It was a fair and reasonable assessment: teams playing catch-up from the first whistle, as London Irish were at the weekend, frequently allow themselves to be carried away by the moment, to forget that control is the better part of commitment. But what of the bigger picture, so gloomy it might have been painted by Rembrandt at his most dejected? Why should England's clubs choose this moment to deliver their worst return in Heineken Cup history?
"You can look at it two ways," Booth responded. "Either we're not good enough, or the attritional element of a tournament as tough and relentless as the Premiership is taking its toll. There is a matrix of factors at work here but, on the whole, I'd go for the second answer, especially when you add in squad sizes, the constraints of the salary cap, the injury effects of the current breakdown law and other bits and pieces. It's clear to me that if you're playing in the Magners League rather than the Premiership or the French Top 14, it's easier to manage a European campaign."
Needless to say, the Leinster camp were having none of it. "You have to roll with the punches," said Booth's opposite number, the razor-sharp Australian Michael Cheika. "Is it better to have players not playing enough games, rather than too many? There are downsides and upsides to both systems."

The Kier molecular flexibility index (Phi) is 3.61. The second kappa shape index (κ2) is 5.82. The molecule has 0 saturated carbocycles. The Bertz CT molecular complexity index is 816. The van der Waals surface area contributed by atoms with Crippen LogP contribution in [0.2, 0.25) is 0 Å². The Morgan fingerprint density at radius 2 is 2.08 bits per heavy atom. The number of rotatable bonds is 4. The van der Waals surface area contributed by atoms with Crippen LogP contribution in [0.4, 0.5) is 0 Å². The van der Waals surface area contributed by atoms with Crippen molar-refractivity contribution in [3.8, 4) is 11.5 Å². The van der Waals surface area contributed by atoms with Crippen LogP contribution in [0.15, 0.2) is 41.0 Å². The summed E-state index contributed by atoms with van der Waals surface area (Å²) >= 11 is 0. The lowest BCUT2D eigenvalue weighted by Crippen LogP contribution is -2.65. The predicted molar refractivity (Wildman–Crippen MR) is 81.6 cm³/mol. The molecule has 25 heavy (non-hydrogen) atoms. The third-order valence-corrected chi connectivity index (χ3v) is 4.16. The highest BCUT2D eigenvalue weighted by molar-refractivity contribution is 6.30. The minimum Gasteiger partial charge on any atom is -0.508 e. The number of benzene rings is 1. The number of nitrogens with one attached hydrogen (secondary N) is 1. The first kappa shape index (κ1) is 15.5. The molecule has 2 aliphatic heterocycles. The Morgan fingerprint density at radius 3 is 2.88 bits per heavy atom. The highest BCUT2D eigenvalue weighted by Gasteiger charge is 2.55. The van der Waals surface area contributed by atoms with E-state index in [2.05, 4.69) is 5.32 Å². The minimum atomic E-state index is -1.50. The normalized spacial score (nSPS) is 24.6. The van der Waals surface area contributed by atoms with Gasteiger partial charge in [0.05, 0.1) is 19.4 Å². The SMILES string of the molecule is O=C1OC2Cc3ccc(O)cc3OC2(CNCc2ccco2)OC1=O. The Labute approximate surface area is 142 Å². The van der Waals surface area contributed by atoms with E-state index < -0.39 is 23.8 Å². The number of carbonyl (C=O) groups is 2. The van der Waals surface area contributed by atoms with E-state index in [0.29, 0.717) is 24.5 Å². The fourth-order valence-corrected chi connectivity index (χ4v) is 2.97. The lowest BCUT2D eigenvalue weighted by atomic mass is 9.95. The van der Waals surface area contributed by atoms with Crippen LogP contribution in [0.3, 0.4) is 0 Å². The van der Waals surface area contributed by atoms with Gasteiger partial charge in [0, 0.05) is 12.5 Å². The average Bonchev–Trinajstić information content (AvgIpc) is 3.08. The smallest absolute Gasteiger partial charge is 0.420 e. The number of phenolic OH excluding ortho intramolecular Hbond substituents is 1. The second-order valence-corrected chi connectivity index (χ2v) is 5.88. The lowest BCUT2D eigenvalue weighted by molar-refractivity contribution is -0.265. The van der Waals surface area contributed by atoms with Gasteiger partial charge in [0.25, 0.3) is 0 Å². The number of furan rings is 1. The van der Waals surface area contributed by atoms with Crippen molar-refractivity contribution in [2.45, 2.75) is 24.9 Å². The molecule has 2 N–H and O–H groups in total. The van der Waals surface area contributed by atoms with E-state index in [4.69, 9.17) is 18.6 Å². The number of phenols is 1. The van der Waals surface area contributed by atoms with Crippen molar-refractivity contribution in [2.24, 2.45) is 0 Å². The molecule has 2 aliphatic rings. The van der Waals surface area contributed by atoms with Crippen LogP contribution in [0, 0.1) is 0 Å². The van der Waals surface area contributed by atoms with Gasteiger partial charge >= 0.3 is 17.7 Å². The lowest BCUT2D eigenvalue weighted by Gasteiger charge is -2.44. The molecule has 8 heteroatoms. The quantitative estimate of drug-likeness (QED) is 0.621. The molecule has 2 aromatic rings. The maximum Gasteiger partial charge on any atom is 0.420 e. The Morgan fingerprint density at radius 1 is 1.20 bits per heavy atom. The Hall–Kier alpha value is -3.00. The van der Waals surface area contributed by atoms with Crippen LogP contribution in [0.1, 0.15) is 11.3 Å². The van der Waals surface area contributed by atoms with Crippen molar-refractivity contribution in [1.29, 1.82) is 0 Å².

Cheika has other, more pressing problems to ponder. For all the brilliance of his back division, in which Gordon D'Arcy performed quite beautifully and Brian O'Driscoll made some telling defensive contributions, it is becoming ever clearer that Cheika's countryman Rocky Elsom took much of Leinster's close-quarter authority with him when he left for home last summer. Unless the Dubliners get themselves sorted in the arm-wrestling department, they can kiss goodbye to their title.
That said, they are still in the tournament, which is more than London Irish can say. "It's a big disappointment, clearly," acknowledged the England scrum-half Hodgson, who must now turn his thoughts to Six Nations business. "We don't know how long our side will stay together: it's the reality in professional rugby, especially when you have a lot of guys from overseas. It's natural that they'll want to go home at some point, so we have to start taking our opportunities."
London Irish: Try Malone; Penalties Malone 2. Leinster: Try Nacewa; Penalty Sexton; Drop goal Sexton.
London Irish: D Armitage; T Ojo, E Seveali'i, S Mapusua, S Tagicakibau; C Malone, P Hodgson (P Richards, 35-h-t); C Dermody (D Murphy, 77), D Paice, F Rautenbach (P Ion, 63), N Kennedy, R Casey (capt, G Johnson, 86), R Thorpe, S Armitage (K Roche, 63), C Hala'ufia.
Leinster: R Kearney; S Horgan, B O'Driscoll, G D'Arcy, I Nacewa; J Sexton, E Reddan; C Healey (S Wright, 53), B Jackman (J Fogarty, 31), C Van der Linde (M Ross, 57; Healey, 60), L Cullen (capt; M O'Kelly, 64), N Hines, K McLaughlin, S Jennings (S O'Brien, 60), J Heaslip.
Referee: N Owens (Wales).Reuse content